Electrocatalytic water oxidation using a chair-like tetranuclear copper(ii) complex in a neutral aqueous solution†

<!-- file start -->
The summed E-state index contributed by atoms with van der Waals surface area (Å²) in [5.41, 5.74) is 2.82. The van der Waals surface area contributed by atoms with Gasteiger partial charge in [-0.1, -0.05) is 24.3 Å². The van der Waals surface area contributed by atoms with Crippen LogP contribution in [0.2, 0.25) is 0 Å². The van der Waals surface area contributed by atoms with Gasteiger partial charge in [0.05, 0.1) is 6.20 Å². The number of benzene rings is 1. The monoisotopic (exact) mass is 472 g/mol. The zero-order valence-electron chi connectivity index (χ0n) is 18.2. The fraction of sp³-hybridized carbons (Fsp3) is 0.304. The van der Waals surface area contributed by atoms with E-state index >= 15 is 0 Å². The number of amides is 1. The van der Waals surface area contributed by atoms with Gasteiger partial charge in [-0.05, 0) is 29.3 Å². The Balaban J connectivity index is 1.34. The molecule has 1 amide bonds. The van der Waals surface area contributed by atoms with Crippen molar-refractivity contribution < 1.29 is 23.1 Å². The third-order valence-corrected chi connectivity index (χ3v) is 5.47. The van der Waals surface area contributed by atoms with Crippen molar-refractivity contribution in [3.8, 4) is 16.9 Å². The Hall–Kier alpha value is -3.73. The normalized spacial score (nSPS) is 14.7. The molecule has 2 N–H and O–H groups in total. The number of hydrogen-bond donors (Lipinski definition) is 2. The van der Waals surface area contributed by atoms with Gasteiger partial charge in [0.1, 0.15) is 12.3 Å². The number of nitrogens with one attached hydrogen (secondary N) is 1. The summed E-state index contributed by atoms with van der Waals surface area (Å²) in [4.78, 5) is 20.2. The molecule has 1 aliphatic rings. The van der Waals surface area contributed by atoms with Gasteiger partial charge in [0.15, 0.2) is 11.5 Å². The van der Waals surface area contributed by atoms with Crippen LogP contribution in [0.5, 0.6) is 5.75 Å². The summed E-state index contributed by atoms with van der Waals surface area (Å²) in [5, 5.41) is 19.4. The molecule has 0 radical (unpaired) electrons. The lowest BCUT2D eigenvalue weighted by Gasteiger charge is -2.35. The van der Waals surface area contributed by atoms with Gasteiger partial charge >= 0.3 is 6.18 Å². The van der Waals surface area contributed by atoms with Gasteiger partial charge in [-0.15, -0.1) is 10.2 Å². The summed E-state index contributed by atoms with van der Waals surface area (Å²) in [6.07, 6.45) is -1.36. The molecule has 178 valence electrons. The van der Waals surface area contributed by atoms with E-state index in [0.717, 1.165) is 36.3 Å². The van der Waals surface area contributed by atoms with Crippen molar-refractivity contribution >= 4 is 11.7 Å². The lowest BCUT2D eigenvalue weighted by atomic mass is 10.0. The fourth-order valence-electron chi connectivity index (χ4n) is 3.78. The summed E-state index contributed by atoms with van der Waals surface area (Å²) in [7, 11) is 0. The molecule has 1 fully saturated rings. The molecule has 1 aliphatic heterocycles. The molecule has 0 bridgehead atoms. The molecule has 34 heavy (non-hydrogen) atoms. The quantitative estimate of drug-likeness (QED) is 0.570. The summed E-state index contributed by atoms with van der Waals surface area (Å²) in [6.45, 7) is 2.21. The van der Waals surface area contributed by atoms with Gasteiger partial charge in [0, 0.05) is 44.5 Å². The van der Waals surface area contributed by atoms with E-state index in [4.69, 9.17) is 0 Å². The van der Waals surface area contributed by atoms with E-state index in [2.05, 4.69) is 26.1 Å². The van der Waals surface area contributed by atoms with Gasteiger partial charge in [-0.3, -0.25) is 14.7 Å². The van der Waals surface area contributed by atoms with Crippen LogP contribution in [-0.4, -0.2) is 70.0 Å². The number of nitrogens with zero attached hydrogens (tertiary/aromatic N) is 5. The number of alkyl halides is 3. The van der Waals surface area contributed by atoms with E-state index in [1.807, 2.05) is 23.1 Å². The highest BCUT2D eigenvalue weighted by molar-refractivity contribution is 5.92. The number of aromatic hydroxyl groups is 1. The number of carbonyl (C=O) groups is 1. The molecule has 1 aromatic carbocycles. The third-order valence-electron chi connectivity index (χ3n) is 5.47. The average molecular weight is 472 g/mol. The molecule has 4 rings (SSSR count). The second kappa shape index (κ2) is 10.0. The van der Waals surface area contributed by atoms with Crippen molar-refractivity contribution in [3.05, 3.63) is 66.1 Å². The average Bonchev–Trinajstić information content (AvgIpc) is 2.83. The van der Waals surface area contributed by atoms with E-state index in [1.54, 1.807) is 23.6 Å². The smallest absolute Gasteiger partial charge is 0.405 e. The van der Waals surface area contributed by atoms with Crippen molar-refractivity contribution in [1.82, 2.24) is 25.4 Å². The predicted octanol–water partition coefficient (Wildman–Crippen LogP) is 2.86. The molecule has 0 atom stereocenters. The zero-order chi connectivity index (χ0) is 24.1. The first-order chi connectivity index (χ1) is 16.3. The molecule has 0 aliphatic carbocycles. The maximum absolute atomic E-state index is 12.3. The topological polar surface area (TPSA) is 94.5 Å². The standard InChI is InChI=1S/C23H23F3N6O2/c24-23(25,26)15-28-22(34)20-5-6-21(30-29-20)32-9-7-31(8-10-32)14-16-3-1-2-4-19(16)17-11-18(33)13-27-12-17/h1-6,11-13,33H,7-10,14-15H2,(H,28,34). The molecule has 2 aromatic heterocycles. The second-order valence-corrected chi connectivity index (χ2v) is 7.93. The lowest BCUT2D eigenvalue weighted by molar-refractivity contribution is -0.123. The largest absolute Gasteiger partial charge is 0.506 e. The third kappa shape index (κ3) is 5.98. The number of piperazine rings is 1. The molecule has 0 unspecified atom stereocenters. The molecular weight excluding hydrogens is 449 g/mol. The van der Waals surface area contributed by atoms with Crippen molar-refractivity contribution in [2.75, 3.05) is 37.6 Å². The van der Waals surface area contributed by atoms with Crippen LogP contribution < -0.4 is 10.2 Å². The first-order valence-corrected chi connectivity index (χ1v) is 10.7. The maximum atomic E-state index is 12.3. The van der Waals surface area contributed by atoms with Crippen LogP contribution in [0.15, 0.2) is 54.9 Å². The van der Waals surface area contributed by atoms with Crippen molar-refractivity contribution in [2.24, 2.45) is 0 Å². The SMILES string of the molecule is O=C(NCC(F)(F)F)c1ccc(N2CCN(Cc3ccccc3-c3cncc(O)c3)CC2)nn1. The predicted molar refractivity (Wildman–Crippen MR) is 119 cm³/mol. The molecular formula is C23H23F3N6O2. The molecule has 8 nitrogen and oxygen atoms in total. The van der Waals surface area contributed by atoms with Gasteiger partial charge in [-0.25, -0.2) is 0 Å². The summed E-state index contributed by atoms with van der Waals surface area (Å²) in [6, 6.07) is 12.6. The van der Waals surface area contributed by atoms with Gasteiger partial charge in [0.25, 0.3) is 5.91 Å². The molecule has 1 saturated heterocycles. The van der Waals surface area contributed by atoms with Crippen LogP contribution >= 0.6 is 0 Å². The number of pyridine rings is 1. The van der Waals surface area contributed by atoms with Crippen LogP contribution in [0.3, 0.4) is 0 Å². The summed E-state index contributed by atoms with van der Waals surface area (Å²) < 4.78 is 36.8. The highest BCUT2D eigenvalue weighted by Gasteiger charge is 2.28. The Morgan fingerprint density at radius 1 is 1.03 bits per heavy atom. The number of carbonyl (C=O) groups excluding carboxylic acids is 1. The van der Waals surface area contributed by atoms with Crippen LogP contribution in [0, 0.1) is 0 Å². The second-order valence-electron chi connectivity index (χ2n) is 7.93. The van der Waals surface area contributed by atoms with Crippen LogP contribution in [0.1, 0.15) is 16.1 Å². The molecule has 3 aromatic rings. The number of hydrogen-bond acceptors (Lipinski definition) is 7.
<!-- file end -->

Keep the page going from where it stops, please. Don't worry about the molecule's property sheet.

The development of viable molecular water oxidation catalysts is an important issue in the conversion of electricity or solar fuel into chemical fuels via water splitting, and copper complexes have become promising candidates for catalyzing water oxidation because of their low cost, well-defined redox properties and relatively high reactivity. Herein, we describe the first tetranuclear Cu(II)-based water oxidation catalyst: [Cu4(bpy)4(μ2-OH)2(μ3-OH)2(H2O)2]2+. The complex comprises a chair-like Cu4O4 core with aqua and bridging μ-hydroxo ligands, and the multinuclear core is expected to be advantageous for promoting multi-electron transfer. In pH 7.0 phosphate buffer, the complex shows as being hydrolytically stable and a relatively low overpotential of ca. 730 mV is obtained according to a cyclic voltammetry experiment. Bulk electrolysis measurements at 1.80 V vs. a normal hydrogen electrode provided a stable current density of 0.78 mA cm−2 and the current persists for at least 10 h. A Faradaic efficiency of nearly 98% is achieved. Importantly, the electrochemical data support that this tetranuclear complex works as a robust homogeneous water oxidation catalyst.